Agile Methodology: How Australia Post Gets Rapid Results

On the back wall of Cameron Gough’s workspace at Australia Post’s Bourke Street headquarters in Melbourne, is a “Success Wall” – a montage of 80 coloured cue cards. Scrawled on each card is a task aimed at improving customer experience. More than an attractive multicoloured backdrop, these cards are a powerful symbol of the transformation in Australia Post’s digital methodology. And the wow factor? They’re all finished.

Gough, whose title is General Manager of Australia Post’s Digital Delivery Centre, talks enthusiastically about small, collaborative teams, face-to-face conversations, continual customer feedback, flexibility and the rapid results.

Here are some examples from the “Success Wall”. Leave it in a safe place, launched in mid-November, alerts MyPost customers to pending deliveries and provides delivery options to leave their parcel in a safe place if they aren’t at home.

Other cue cards record the successful launch of print-as-you-go labels for parcels, digital in-store customer receipts and digital police checks. A pink cue card from April marks the launch of Australia Post’s Apple Watch app, which took just six weeks to develop at a cost of about $50,000.

“Using a traditional project-based approach that project could have taken 6 months” Gough says. The traditional, or “waterfall”, approach, he explains, is a stepped, sequential process with a defined outcome, requiring an initial business case, scoping out of requirements, architecture, design, testing and more. ”This approach isn’t a good fit for the digital space, where we need shorter cycle times and an iterative approach so that our offerings are always evolving”.

Teamwork, talking, ‘T-shaped people’

When Gough joined Australia Post in July 2012 having previously worked at ANZ, Accenture and PwC, his brief was to change the way the digital division – then numbering 15 people – worked and to scale it up.

The digital division now includes multifunctional teams of six-to-ten people, grouped into three “tribes”. A typical team has a business analyst, a designer, a tester, several developers and an “iteration manager” who operates like a conductor, managing the workflow to get the best out of the team. Gough says he looks for “T-shaped people” who have deep knowledge of their specialist area (the vertical part of the “T”) but know enough about other areas to help out if needed (the horizontal part of the “T”).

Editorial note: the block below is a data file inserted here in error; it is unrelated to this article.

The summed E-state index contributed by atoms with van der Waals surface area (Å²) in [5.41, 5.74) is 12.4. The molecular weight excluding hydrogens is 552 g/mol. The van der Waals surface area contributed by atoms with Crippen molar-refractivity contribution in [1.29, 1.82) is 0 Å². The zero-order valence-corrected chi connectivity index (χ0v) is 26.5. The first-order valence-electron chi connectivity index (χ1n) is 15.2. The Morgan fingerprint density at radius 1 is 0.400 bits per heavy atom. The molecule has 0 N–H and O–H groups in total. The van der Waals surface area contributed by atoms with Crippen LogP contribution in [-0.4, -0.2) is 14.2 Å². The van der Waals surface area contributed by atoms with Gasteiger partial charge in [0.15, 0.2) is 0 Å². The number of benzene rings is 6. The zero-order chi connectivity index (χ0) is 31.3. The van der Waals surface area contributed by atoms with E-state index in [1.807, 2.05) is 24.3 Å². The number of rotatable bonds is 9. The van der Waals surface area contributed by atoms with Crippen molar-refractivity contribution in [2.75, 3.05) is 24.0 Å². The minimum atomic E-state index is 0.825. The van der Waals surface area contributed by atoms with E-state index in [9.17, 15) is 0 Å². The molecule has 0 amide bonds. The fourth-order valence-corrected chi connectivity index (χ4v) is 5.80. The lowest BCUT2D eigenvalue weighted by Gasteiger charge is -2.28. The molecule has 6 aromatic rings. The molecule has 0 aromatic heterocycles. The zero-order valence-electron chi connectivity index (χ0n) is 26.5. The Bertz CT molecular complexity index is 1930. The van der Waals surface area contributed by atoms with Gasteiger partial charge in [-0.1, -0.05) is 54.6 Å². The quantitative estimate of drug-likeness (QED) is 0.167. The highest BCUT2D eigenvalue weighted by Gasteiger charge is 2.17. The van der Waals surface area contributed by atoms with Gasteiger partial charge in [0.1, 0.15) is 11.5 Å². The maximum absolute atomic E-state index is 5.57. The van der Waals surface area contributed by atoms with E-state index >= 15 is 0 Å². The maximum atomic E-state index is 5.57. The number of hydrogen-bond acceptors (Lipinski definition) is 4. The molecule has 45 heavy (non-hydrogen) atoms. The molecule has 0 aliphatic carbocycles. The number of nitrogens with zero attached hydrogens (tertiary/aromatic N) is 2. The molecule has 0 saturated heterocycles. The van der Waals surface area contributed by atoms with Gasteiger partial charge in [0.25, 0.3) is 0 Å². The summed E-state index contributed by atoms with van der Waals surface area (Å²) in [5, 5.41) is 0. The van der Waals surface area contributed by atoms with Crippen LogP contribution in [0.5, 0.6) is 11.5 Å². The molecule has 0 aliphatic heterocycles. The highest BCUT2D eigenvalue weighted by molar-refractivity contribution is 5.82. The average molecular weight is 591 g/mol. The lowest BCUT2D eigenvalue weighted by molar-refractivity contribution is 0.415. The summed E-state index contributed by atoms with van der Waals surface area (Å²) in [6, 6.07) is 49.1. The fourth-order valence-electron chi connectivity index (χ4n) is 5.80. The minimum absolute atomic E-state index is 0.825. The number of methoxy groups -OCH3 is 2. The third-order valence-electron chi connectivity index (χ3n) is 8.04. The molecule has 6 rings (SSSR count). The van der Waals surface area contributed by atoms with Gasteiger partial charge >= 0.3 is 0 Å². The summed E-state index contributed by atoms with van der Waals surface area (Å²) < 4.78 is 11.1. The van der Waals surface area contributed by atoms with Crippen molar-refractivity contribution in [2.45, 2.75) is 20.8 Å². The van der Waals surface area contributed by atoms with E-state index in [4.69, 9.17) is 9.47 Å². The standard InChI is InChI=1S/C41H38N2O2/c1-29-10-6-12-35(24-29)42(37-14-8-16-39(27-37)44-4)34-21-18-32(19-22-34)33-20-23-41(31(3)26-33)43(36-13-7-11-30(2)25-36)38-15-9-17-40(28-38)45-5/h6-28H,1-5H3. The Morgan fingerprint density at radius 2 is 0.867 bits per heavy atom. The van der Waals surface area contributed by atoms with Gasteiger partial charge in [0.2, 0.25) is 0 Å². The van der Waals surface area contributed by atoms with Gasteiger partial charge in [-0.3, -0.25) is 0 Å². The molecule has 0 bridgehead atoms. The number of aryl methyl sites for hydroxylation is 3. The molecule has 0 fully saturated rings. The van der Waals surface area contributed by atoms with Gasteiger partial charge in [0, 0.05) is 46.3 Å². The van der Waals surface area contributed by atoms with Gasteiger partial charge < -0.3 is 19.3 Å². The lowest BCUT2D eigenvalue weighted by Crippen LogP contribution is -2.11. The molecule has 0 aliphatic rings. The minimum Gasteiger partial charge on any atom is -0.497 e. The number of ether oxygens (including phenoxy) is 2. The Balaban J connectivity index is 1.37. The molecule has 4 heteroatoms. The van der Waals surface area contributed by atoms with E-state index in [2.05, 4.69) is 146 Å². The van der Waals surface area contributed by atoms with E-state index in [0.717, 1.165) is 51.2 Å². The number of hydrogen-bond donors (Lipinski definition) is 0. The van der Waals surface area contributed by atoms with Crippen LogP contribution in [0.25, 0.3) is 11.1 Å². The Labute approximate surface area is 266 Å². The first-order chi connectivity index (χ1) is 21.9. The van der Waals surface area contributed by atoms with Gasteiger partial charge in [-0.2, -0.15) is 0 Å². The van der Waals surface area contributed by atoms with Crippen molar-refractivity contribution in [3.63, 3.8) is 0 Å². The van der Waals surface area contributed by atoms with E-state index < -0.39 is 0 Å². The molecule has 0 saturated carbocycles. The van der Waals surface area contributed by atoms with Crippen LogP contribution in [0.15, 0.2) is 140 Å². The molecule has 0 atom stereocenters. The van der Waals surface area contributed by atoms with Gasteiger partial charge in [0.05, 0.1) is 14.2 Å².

Each team has a kanban wall (a Japanese term that roughly translated means “cards you can see”) that, like Gough’s office, is a wall covered in cue cards. At the left is the backlog section, with a “user story” on each card outlining the related task. Here you’ll find tasks such as “Add login widget to home page” or “Allow user to search for parcel lockers in local area”.

Over a two-week period, the chosen card gradually moves from the left of the kanban to the right as it progresses through stages such as “ready for development”, “development complete” and “ready to test”. A photo of each team member is stuck on the part they are working on that day, while a blockage is highlighted by a stop sign. Says Gough: “the cards are really important. Besides visually helping the team understand where their work is at, the cards encourage discussion between team members and build an alignment of understanding – something that’s harder to do over email or through formal documents”.

A key aspect of this way of working is a daily team meeting (sometimes called a stand-up) held at the Kanban wall. Generally, each team member talks in turn about their work, any issues they have, successes, dependencies and other things of value for the team to hear and discuss.

5 tips to driving a successful agile transformation